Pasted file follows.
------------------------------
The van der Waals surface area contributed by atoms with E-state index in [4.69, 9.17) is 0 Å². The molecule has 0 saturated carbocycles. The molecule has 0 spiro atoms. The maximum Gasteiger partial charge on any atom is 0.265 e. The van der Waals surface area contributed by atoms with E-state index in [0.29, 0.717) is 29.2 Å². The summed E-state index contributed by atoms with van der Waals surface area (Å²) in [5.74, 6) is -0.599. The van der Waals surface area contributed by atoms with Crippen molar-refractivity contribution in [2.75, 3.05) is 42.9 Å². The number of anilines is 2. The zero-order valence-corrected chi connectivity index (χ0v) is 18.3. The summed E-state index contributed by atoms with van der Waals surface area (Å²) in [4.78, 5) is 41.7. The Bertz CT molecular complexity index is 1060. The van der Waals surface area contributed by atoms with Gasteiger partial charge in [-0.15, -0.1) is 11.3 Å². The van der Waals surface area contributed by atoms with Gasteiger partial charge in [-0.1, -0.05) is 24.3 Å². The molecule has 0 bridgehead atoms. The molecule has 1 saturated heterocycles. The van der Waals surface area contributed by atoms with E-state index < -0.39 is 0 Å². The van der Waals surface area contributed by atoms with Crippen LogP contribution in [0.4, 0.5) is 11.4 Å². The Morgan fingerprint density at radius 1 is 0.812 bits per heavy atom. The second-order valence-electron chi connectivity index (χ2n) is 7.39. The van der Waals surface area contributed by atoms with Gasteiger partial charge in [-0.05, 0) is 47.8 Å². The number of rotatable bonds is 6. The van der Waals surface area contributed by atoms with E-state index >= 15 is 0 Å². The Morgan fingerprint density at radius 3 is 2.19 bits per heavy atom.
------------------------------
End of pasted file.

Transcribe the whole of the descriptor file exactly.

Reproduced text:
The van der Waals surface area contributed by atoms with E-state index in [4.69, 9.17) is 0 Å². The molecule has 0 saturated carbocycles. The molecule has 0 spiro atoms. The maximum Gasteiger partial charge on any atom is 0.265 e. The van der Waals surface area contributed by atoms with E-state index in [0.29, 0.717) is 29.2 Å². The summed E-state index contributed by atoms with van der Waals surface area (Å²) in [5.74, 6) is -0.599. The van der Waals surface area contributed by atoms with Crippen molar-refractivity contribution in [2.75, 3.05) is 42.9 Å². The number of anilines is 2. The zero-order valence-corrected chi connectivity index (χ0v) is 18.3. The summed E-state index contributed by atoms with van der Waals surface area (Å²) in [4.78, 5) is 41.7. The Bertz CT molecular complexity index is 1060. The van der Waals surface area contributed by atoms with Gasteiger partial charge in [-0.15, -0.1) is 11.3 Å². The van der Waals surface area contributed by atoms with Gasteiger partial charge in [-0.1, -0.05) is 24.3 Å². The molecule has 0 bridgehead atoms. The molecule has 1 saturated heterocycles. The van der Waals surface area contributed by atoms with E-state index < -0.39 is 0 Å². The van der Waals surface area contributed by atoms with Crippen LogP contribution in [0.4, 0.5) is 11.4 Å². The Morgan fingerprint density at radius 1 is 0.812 bits per heavy atom. The second-order valence-electron chi connectivity index (χ2n) is 7.39. The van der Waals surface area contributed by atoms with Gasteiger partial charge in [-0.05, 0) is 47.8 Å². The number of rotatable bonds is 6. The van der Waals surface area contributed by atoms with E-state index >= 15 is 0 Å². The Morgan fingerprint density at radius 3 is 2.19 bits per heavy atom.